Q As an immigrant from India, I am considering settling in the U.S. and becoming part of American society. But, it is difficult to understand how Indian or American I feel. Although, I don’t think that my race or ethnicity are the most important parts of me, I also notice that my skin color and racial background, in a primarily white society are quite salient. Sometimes I just want to erase my background and assimilate, and at other times I really want to be seen with all the differences that I bring. It gets really confusing and controversial and I don’t know quite how to deal with it all.

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A Race, color and ethnicity are aspects to celebrate because they also connect us with our families, languages, traditions, ancestors and countries of origin. People feel stronger, less alienated and more enriched when they feel a sense of belonging and have roots. At the same time people are also discriminated against and hated for their skin color or race.

Prejudice, misunderstanding and not accepting differences have been diseases of society for thousands of years. So, we can’t pretend it doesn’t exist. However, there are more people now who see that each culture is unique, and each individual is unique and this makes life fascinating, as we learn from the diversity and richness of cultures and individuals.

People go through a process in discovering and finally accepting their racial identities in the United States. At first we may want to conform to the majority standards of whiteness in actions, speech, dress, beliefs and attitudes because that is considered positive.

Many people of color discover that they can’t quite fit into the Euro-American society and start to wonder if the U.S. is as racially inclusive as portrayed. This is a stage of “dissonance” or confusion. It brings up anger and upset about disparity and the challenges of institutionalized racism. There is also a stage where people of color will avoid close contact with other white people and feel they only belong with people of their own racial group. This stage is called “emersion.” At some point they are able to see that people in their own racial group have negative qualities and that whites are not the enemy. They see racism as the enemy. The whole issue becomes less personal and more systemic. A person feels more control and autonomy at this stage.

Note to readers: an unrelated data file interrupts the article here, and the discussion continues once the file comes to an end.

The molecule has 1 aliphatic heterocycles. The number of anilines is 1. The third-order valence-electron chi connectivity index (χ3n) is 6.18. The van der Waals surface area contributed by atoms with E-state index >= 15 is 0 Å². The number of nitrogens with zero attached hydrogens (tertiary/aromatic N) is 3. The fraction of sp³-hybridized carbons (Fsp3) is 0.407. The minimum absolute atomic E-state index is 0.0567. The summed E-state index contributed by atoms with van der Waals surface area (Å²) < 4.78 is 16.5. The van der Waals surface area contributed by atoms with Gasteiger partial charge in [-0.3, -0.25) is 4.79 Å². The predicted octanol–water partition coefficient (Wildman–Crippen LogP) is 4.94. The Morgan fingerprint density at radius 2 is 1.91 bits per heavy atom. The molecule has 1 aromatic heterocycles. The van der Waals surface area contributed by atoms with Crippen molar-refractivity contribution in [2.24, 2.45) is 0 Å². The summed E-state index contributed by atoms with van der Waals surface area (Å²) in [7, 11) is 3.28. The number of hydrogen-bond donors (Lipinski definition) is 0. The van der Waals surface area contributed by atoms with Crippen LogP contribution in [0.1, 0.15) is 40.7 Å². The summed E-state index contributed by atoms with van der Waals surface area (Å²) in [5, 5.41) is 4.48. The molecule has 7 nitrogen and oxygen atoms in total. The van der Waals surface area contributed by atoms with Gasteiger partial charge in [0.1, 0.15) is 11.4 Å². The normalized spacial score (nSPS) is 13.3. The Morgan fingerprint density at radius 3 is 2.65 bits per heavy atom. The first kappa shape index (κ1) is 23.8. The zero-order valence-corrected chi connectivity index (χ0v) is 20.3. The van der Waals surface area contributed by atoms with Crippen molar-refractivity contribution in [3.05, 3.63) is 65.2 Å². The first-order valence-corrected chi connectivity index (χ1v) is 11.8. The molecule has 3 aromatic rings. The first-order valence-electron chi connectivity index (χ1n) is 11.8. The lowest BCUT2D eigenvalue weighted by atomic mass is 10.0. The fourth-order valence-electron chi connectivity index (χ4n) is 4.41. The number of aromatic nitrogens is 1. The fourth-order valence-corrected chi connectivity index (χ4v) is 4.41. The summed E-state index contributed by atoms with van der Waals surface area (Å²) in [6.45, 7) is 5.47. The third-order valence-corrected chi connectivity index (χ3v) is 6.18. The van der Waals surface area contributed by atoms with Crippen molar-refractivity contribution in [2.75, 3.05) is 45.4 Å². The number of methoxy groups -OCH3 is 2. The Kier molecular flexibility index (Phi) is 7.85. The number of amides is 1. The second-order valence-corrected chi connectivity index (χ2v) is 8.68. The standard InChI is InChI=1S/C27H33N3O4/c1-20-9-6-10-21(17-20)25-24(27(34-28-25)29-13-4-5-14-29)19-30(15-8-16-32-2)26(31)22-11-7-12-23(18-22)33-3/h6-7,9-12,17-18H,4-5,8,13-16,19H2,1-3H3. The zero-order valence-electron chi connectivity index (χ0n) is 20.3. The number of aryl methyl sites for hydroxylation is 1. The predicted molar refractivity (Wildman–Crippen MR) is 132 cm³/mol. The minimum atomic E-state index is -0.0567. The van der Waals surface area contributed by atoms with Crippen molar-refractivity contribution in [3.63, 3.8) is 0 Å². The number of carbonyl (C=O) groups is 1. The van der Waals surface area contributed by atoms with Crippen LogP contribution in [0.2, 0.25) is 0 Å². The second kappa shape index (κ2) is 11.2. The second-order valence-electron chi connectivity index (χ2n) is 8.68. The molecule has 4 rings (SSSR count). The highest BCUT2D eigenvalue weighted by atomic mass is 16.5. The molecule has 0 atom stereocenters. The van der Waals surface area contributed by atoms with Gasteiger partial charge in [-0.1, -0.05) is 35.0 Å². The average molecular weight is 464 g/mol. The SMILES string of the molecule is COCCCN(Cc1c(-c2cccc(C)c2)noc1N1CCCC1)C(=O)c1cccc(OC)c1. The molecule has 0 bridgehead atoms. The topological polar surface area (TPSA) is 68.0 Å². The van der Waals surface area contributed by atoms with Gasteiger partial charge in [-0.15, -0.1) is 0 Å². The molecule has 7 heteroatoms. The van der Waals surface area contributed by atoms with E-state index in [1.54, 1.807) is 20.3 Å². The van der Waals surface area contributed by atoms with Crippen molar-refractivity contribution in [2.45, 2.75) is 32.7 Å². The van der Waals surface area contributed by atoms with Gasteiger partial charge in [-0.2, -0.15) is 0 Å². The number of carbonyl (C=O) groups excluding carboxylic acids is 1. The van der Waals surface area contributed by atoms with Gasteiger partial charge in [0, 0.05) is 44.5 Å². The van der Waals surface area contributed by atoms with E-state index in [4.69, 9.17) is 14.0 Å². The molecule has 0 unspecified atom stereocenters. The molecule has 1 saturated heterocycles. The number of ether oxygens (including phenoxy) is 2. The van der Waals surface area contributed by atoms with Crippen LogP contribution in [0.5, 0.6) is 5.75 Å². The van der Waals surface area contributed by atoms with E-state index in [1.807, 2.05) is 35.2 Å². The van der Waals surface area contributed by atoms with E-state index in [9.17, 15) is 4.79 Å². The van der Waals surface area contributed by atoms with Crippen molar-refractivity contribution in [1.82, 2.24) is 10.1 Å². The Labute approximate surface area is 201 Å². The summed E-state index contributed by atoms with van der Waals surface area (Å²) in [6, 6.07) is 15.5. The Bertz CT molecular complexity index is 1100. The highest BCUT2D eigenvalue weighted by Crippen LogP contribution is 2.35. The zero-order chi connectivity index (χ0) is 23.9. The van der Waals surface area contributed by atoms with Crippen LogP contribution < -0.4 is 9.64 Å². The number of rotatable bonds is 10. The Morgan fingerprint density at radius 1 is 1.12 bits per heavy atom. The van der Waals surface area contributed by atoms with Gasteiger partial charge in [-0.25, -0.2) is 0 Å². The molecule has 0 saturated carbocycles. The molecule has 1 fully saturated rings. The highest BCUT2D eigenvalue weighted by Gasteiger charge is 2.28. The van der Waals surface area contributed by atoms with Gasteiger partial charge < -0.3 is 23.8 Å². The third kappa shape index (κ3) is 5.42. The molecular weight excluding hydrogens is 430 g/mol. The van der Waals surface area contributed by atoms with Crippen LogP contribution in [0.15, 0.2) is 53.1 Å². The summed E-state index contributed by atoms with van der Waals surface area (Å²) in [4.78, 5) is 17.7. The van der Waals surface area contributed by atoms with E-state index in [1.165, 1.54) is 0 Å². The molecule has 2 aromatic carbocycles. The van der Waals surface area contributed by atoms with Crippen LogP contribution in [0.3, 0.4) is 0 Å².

In the last stage one’s sense of identity expands to include other dimensions of themselves more fully and they feel themselves more as a whole person.

Not every body goes through all of these stages and they are not necessarily linear.

However, you can see there are stages and one stage can conflict greatly with another.

When we’re with persons of even similar race, each person could be at a different place in their discovery of racial identity and what it is to be bi-cultural. It is helpful to be aware and not move to judge others, but rather appreciate the complexity and sensitivity of where people originate from and value the differences among us.

Alzak Amlani, Ph.D. is a counseling psychologist in the Bay Area. (650)325-8393. Visit www.wholenesstherapy.com.

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